If your users are running outdated Android versions, they can be vulnerable to several known vulnerabilities. And if they're logging into your company's networks and apps with vulnerable devices, then the entire company could be at risk.

Stagefright Affects Version 4.0 & Below

Stagefright is an exploit deep within the Android OS that could allow for an attack via video sent over MMS (text message). The mechanism that processes Android video files is exploited, so that the attack could happen as soon as a user opens the text message.

Hundreds of millions of phones (some say up to 900 million) are vulnerable to this vulnerability, as it affects a processing mechanism used back in Android 2.2. A lead Android security engineer reported that Android devices running 4.0 and higher have a security mechanism, called ASLR (Address Space Layout Randomization) that can help deter attacks. However, in September, a Project Zero researcher reported that it was easy to bypass ASLR protections and carry out exploits.

In August, a list of manufacturers released patches for Stagefright. But that means devices running older versions can still be susceptible - and, according to our data, 32% percent of active Android devices are running version 4.0 and below, and thus lack these mitigating factors like ASLR.

Android Devices Susceptible to Stagefright

Stagefright 2.0 Affects …Nearly Every Android Device

Two new Stagefright-related vulnerabilities were reported in early October of last year (also known as Stagefright 2.0), which could allow for remote code execution.

The first vulnerability impacts nearly every Android device since version 1.0 released in 2008, and was recently patched by Google.

Recent Update to 6.0.1

Google also recently released updates to patch for 16 vulnerabilities in Nexus handsets early December, which is the first update to the Android 6.0 Marshmallow mobile OS.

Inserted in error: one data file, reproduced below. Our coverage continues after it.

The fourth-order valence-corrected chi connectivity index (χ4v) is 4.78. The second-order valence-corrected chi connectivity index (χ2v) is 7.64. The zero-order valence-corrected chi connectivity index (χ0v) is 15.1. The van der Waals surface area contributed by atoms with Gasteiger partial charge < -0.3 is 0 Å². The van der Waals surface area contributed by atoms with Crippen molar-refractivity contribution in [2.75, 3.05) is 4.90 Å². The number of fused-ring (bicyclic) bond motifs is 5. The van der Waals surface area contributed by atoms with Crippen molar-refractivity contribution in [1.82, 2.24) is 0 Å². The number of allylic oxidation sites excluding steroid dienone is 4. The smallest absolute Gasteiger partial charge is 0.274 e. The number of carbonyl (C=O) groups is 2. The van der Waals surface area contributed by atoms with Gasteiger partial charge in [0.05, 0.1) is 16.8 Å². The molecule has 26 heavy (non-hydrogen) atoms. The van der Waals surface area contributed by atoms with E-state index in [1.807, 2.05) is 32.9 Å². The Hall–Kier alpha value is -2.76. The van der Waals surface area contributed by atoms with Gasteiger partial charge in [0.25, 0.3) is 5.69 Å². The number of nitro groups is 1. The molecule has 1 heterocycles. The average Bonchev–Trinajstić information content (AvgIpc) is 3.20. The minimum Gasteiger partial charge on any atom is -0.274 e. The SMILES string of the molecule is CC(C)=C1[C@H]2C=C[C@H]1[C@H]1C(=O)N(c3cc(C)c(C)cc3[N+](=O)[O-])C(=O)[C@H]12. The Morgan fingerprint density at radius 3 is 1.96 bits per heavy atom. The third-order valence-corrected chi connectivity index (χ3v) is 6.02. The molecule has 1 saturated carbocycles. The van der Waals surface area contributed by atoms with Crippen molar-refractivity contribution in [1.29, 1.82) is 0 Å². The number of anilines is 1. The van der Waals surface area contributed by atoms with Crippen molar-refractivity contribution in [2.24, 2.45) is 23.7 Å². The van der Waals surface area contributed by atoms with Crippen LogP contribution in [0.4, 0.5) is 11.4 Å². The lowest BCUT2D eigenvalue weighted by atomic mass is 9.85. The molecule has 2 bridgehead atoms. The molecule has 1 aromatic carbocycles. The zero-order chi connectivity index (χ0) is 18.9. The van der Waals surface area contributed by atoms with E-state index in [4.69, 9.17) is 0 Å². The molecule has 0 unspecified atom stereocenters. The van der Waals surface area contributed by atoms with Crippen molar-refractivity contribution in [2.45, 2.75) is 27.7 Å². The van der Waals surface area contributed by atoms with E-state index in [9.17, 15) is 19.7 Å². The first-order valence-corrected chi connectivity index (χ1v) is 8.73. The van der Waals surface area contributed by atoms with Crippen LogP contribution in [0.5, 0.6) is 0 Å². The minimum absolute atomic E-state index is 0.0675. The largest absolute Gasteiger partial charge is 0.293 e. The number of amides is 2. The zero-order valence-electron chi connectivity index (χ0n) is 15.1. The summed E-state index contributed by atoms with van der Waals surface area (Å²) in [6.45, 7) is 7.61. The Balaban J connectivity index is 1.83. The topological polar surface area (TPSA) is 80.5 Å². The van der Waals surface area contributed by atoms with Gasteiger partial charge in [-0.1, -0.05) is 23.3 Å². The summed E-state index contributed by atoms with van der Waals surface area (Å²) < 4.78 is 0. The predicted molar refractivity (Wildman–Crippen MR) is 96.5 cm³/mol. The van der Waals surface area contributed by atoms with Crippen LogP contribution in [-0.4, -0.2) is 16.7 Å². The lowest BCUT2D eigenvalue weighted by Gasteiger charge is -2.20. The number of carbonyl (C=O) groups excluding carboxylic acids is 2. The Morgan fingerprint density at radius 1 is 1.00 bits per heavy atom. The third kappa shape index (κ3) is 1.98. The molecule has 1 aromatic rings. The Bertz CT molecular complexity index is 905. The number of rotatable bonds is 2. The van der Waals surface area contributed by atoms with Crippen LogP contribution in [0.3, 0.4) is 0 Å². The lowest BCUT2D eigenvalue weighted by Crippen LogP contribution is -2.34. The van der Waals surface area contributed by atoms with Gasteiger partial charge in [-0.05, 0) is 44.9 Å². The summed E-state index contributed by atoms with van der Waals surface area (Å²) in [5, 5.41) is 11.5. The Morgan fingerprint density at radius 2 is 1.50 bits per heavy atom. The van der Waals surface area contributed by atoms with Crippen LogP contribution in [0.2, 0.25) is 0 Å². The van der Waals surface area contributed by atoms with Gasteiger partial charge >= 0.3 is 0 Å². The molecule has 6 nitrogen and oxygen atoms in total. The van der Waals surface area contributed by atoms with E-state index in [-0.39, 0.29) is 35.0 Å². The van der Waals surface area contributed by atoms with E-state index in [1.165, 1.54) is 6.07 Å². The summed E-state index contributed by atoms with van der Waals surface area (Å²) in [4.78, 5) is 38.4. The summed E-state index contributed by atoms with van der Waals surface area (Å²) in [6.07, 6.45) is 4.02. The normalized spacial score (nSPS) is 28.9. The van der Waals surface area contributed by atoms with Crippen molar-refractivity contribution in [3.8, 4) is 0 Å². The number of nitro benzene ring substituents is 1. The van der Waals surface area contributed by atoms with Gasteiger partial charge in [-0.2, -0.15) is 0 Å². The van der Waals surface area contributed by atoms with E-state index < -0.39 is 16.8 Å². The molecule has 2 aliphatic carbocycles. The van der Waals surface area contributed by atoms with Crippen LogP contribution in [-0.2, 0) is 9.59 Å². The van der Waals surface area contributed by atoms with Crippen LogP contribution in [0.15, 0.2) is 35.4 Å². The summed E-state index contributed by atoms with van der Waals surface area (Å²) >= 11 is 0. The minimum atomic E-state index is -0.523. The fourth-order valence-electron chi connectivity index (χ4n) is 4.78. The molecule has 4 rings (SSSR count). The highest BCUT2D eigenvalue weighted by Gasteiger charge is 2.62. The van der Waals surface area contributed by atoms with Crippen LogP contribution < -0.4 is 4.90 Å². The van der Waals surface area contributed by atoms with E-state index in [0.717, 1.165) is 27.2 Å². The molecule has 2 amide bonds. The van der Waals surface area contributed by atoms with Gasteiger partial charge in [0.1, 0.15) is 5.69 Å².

Four of the vulnerabilities were labeled critical, with one that could allow for remote code execution on affected devices while processing media files via email, web and MMS - making it even more imperative that users can update their Android mobile OS to the latest version to protect against these known vulnerabilities.

Duo's Security Recommendations

At a high level, there is some cause for concern about platform fragmentation over time, but this is generally controlled by an organization that allows BYOD or mobile devices for authentication.

Instead, the approach must be to get a better handle on visibility and device insight, to enable organizations to identify devices running legacy operating systems or using hardware that can't receive security updates.

This insight can be used to take appropriate and measured action based on the data. Here's a few security recommendations for organizations:

  • Educate users on the fact that Android updates don't deploy automatically and on a timely basis, as they do for iOS users. It can take literally weeks or months for non-Nexus devices to get updates via hardware OEMs or carriers, so users can't assume that new Android updates will be available to them immediately.
  • Recommend that users use Nexus devices that receive more frequent and direct platform update support that doesn't depend on carrier/OEM deployment to avoid associated delays.
  • Detect users with missing supported security updates, and encourage them to run updates at a convenient time.

Another tool that can help users detect for known Android vulnerabilities is X-Ray, a Duo Labs tool that anyone can download and run on their Android-based phone and/or tablet. Now in version 2.0, this app safely scans for vulnerabilities and allows you to assess your current mobile security risk.

Mike Hanley

Director of Duo Labs

Mike Hanley is the Director of Duo Labs, the advanced security research and analysis team at Duo Security. Prior to joining Duo, Mike was a Senior Member of the Technical Staff at CERT/CC, where he conducted applied R&D on a variety of cyber issues in support of the Department of Defense and the Intelligence Community. He has a MS in Information Security Policy and Management from Carnegie Mellon University and an undergraduate degree in Economics at Michigan State University.